He also assured me that with OS X, unlike Windows, I can open more than two or three programs at once without the computer crashing (oh?), I don't need to do any more upgrading since it's very difficult to find compatible parts and install them (eh?), and it's easy to join wireless networks and use the Internet (ah?). He then proceeded to install a bunch of free software for me, which I stopped immediately, reason being that since I'm new to OS X, I would have no idea what are included in the OS, and what are his, plus I just like to configure my own computer. I assured him that I know how to use the Internet and can figure things out for myself.

The Genius looked at me strangely for a few moments, and finally he asked what I do, and why I was buying the MacBook.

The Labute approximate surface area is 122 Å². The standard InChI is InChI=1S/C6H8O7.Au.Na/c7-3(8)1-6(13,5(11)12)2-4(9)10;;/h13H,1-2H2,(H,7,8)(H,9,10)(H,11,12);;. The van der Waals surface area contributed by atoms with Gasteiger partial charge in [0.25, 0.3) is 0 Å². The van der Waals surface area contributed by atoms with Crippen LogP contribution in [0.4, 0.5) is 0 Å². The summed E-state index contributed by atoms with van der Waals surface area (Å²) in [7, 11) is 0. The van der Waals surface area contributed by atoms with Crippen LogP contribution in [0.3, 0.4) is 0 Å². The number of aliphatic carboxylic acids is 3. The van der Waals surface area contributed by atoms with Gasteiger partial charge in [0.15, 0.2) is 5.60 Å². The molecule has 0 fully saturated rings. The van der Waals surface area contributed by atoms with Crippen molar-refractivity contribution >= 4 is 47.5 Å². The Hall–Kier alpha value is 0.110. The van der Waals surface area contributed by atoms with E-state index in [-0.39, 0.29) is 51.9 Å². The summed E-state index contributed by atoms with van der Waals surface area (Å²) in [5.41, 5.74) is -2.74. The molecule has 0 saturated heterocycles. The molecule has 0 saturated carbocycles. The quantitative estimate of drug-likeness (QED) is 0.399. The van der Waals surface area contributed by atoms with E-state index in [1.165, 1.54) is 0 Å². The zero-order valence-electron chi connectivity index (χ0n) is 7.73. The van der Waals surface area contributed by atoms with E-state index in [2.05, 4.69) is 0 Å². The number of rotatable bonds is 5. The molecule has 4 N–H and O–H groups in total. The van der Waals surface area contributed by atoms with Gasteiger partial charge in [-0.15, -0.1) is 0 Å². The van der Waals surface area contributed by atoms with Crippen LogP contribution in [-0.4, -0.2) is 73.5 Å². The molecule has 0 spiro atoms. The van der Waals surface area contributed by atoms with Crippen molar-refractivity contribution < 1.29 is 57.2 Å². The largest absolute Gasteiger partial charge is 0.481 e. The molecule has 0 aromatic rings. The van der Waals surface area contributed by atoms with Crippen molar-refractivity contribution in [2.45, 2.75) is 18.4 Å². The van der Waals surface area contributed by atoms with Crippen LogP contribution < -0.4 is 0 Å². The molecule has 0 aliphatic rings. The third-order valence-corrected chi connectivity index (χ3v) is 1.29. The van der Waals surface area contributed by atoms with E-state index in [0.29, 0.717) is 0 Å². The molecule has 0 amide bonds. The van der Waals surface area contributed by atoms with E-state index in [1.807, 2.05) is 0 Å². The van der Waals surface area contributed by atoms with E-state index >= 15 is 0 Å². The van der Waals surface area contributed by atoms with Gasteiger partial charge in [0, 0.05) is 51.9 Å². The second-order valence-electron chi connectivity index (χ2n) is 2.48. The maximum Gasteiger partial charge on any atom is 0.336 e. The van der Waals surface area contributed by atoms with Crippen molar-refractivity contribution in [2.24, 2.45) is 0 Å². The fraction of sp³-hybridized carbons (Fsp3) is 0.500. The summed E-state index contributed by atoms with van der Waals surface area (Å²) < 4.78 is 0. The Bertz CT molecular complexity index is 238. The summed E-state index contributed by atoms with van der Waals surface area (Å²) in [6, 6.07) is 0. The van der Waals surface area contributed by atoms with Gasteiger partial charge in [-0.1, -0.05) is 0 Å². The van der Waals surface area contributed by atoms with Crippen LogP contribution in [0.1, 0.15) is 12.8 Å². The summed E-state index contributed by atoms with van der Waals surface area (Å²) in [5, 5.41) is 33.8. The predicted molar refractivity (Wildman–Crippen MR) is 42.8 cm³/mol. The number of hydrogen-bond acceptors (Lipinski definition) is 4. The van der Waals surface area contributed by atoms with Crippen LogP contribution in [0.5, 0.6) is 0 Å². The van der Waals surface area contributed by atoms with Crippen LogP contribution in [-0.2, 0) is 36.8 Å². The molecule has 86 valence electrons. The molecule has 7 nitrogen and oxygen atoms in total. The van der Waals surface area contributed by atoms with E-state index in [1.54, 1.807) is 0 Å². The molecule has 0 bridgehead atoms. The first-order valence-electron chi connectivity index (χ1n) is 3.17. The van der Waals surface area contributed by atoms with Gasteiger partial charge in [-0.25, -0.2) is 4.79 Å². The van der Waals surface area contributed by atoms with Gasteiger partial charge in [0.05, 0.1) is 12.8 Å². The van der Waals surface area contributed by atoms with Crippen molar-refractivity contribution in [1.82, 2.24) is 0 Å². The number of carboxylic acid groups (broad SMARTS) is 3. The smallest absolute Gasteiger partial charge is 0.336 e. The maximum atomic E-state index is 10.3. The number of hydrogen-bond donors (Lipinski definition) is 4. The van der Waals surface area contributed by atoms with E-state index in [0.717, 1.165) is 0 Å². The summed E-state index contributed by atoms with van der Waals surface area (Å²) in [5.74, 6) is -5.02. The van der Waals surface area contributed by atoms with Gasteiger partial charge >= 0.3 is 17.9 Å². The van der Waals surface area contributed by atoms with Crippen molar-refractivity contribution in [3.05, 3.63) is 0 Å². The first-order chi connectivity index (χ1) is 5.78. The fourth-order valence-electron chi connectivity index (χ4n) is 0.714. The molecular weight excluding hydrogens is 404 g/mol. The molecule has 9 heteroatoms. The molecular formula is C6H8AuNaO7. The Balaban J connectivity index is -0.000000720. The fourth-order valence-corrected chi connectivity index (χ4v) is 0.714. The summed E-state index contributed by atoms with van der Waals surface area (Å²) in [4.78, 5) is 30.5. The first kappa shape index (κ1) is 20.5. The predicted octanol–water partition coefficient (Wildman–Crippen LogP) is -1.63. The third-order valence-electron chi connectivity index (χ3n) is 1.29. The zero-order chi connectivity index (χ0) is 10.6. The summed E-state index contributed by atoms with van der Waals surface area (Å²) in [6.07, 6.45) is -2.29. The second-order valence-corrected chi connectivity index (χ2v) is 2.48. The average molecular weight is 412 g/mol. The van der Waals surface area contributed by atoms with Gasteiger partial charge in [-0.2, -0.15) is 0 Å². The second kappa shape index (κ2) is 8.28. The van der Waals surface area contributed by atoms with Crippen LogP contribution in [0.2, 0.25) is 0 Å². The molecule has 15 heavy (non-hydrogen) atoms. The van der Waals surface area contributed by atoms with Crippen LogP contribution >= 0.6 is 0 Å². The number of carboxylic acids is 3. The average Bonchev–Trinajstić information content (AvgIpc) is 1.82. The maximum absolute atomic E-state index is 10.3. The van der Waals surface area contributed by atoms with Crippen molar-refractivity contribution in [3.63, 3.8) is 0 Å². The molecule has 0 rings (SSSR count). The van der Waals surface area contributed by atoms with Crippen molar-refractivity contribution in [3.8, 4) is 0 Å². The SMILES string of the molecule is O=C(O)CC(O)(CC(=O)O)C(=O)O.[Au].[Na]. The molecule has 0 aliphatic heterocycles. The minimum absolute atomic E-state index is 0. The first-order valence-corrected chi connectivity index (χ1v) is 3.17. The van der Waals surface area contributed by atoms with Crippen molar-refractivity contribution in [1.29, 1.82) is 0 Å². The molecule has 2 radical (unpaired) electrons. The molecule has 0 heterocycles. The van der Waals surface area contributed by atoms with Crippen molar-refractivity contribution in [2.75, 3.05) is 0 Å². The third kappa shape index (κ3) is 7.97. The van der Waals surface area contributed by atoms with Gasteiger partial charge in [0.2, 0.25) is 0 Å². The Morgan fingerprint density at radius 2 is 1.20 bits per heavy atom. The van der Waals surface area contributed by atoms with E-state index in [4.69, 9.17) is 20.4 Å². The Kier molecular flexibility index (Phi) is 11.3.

"I'm a network administrator who also writes programs for fun, and I bought the MacBook to learn Xcode and Objective-C."

That shut him up for good. He quickly packed up my MacBook, charged my card, and let me go.

April 1, 2009

No more system update

I've always disliked software auto-update, especially at work. I'm sure the people that wrote auto-update into their programs have infinite bandwidths at their disposal, but this is not the case in real life. I've had clients complaining that their Internet speeds are really slow, and when I went in to check things out, I found that every single computer was downloading updates from the net simultaneously, over a 1 Mbps link shared by the entire company.